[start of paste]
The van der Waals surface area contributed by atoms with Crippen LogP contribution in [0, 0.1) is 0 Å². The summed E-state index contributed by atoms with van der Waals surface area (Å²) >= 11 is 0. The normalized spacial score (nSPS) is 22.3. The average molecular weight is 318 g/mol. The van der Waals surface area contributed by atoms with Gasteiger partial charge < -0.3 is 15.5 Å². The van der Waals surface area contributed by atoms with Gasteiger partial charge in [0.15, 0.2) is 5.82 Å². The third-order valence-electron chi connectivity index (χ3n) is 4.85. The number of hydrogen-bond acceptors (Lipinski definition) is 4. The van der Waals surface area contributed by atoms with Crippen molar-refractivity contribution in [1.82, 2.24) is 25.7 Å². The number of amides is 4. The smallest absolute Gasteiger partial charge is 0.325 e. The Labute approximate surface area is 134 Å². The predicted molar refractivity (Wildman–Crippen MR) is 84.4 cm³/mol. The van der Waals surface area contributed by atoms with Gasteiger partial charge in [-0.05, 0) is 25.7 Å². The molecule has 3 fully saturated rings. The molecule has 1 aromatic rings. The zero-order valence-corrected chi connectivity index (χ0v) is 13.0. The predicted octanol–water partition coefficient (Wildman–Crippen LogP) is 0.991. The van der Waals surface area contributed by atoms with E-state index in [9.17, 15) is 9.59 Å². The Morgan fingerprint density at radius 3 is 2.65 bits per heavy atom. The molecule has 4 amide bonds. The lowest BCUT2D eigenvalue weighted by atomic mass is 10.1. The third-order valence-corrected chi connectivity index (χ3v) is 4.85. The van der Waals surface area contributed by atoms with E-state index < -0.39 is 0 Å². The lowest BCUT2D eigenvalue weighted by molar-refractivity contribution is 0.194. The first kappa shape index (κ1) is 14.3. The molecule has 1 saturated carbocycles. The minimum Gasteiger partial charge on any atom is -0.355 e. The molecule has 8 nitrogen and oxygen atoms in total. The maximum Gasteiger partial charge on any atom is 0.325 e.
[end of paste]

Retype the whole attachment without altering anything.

The van der Waals surface area contributed by atoms with Crippen LogP contribution in [0, 0.1) is 0 Å². The summed E-state index contributed by atoms with van der Waals surface area (Å²) >= 11 is 0. The normalized spacial score (nSPS) is 22.3. The average molecular weight is 318 g/mol. The van der Waals surface area contributed by atoms with Gasteiger partial charge < -0.3 is 15.5 Å². The van der Waals surface area contributed by atoms with Gasteiger partial charge in [0.15, 0.2) is 5.82 Å². The third-order valence-electron chi connectivity index (χ3n) is 4.85. The number of hydrogen-bond acceptors (Lipinski definition) is 4. The van der Waals surface area contributed by atoms with Crippen molar-refractivity contribution in [1.82, 2.24) is 25.7 Å². The number of amides is 4. The smallest absolute Gasteiger partial charge is 0.325 e. The Labute approximate surface area is 134 Å². The predicted molar refractivity (Wildman–Crippen MR) is 84.4 cm³/mol. The van der Waals surface area contributed by atoms with Gasteiger partial charge in [-0.05, 0) is 25.7 Å². The molecule has 3 fully saturated rings. The molecule has 1 aromatic rings. The zero-order valence-corrected chi connectivity index (χ0v) is 13.0. The predicted octanol–water partition coefficient (Wildman–Crippen LogP) is 0.991. The van der Waals surface area contributed by atoms with E-state index in [9.17, 15) is 9.59 Å². The Morgan fingerprint density at radius 3 is 2.65 bits per heavy atom. The molecule has 4 amide bonds. The lowest BCUT2D eigenvalue weighted by atomic mass is 10.1. The third-order valence-corrected chi connectivity index (χ3v) is 4.85. The van der Waals surface area contributed by atoms with E-state index < -0.39 is 0 Å². The lowest BCUT2D eigenvalue weighted by molar-refractivity contribution is 0.194. The first kappa shape index (κ1) is 14.3. The molecule has 1 saturated carbocycles. The minimum Gasteiger partial charge on any atom is -0.355 e. The molecule has 8 nitrogen and oxygen atoms in total. The maximum Gasteiger partial charge on any atom is 0.325 e.